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Lou Saccoccio ’68 elected president of the Alumni Association
Nov. 19, 2012
Lou Saccoccio ’68 has spent a long time in Rhode Island’s public higher education system, going from student to adjunct professor, to University of Rhode Island general counsel, to Community College of Rhode Island Alumni Association president.
Saccocio enrolled at Rhode Island Junior College, now CCRI, in 1966, the year that its first class graduated.
“It was new and it was exciting,” Saccoccio said. “I remember that we were a very close class. The relationships with the faculty were wonderful and everything was positive. I remember the groups of students being really interested and happy about where they were.”
Those students met at the Foundry Building in Providence, the college’s only campus, across from the Providence Place Mall.
It was at RIJC that Saccoccio discovered and nurtured his interest in political science, history and, eventually, law. He delivered RIJC’s 1968 commencement address and urged his classmates to be involved in the community.
Like many of his fellow graduates, Saccoccio went on to a four-year university. He wanted to remain in Rhode Island and was choosing between Providence College, then a small liberal arts college, and URI, which he chose in the end because he thought the larger size would give him a broader experience. He attended from 1968 to 1971.
After URI, he enrolled at the New England School of Law, graduated in 1974, passed the bar and promptly returned to Rhode Island. He worked in private practice until 1990, when he joined the URI legal department as assistant legal counsel. He was promoted to general counsel in 1995.
During his tenure, he has represented the university in many cases before state and federal courts. He is the senior legal adviser to URI President David Dooley and the university administration, and deals with many of the same legal issues and matters that present themselves to private counsel. These include employment law, personal injury law, property law and contracts.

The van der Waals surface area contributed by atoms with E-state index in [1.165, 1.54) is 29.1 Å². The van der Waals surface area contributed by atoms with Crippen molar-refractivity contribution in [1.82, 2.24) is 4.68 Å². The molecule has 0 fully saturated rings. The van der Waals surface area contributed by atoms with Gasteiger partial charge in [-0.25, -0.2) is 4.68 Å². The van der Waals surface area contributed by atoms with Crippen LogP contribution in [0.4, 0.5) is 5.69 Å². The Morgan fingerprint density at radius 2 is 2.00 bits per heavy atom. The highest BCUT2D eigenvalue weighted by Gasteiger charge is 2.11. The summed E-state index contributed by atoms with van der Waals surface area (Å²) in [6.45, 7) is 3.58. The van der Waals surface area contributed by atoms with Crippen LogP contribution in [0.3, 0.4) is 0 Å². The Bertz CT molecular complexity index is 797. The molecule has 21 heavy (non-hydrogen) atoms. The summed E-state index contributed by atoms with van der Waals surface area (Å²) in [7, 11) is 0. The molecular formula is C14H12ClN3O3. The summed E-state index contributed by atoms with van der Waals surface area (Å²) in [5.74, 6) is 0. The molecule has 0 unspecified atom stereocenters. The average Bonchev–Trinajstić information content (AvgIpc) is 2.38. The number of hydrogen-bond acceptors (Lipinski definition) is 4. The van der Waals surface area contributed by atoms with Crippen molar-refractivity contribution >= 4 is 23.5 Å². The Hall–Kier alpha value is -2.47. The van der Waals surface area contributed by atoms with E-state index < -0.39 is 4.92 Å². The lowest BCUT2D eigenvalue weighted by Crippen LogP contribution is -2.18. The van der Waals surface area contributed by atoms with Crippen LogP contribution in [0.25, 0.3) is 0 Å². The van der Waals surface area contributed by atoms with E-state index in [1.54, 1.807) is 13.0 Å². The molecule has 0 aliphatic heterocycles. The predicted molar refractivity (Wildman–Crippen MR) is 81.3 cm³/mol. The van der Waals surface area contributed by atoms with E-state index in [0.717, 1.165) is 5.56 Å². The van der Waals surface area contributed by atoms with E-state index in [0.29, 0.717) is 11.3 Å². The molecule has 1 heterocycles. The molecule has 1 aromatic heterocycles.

“If you think of a university, it’s like a small town,” Saccoccio said. “We have everything a little town would have, including electricians, plumbers, carpenters, engineers, architects and medical doctors in addition to students and faculty. There are a lot of issues that come up so I do a lot of what I would normally do in a private practice.”
Saccoccio said the distinction from private practice that he finds most satisfying professionally is when a case presents a significant issue of public policy or constitutional issues dealing with freedom of expression or due process of law.
For approximately the last 30 years, Saccoccio has spent some of his evenings as a CCRI adjunct law professor. He teaches courses such as the Law of Property, Contract Law, Business Organizations, Law and Society and the Administration of Justice.
“Teaching has been my constant connection [to CCRI],” said Saccoccio, who returned to teach 10 years after graduating. “I think it’s very satisfying to give back to students who are where I was at one time.”
Saccoccio was named president-elect of the CCRI Alumni Association in 2010. He took over as president in September.
“I’m very happy to be the president of the Alumni Association,” Saccoccio said. “I look forward to working with President Di Pasquale and Associate Vice President Joe April to move ahead with the goals of the Alumni Association and the CCRI Foundation.”
One thing Saccoccio said he would like to focus on is getting more of CCRI’s alumni to reconnect with the college.
“I look forward to that challenge,” he said. “CCRI has a special place in my heart so I’m happy to be involved.”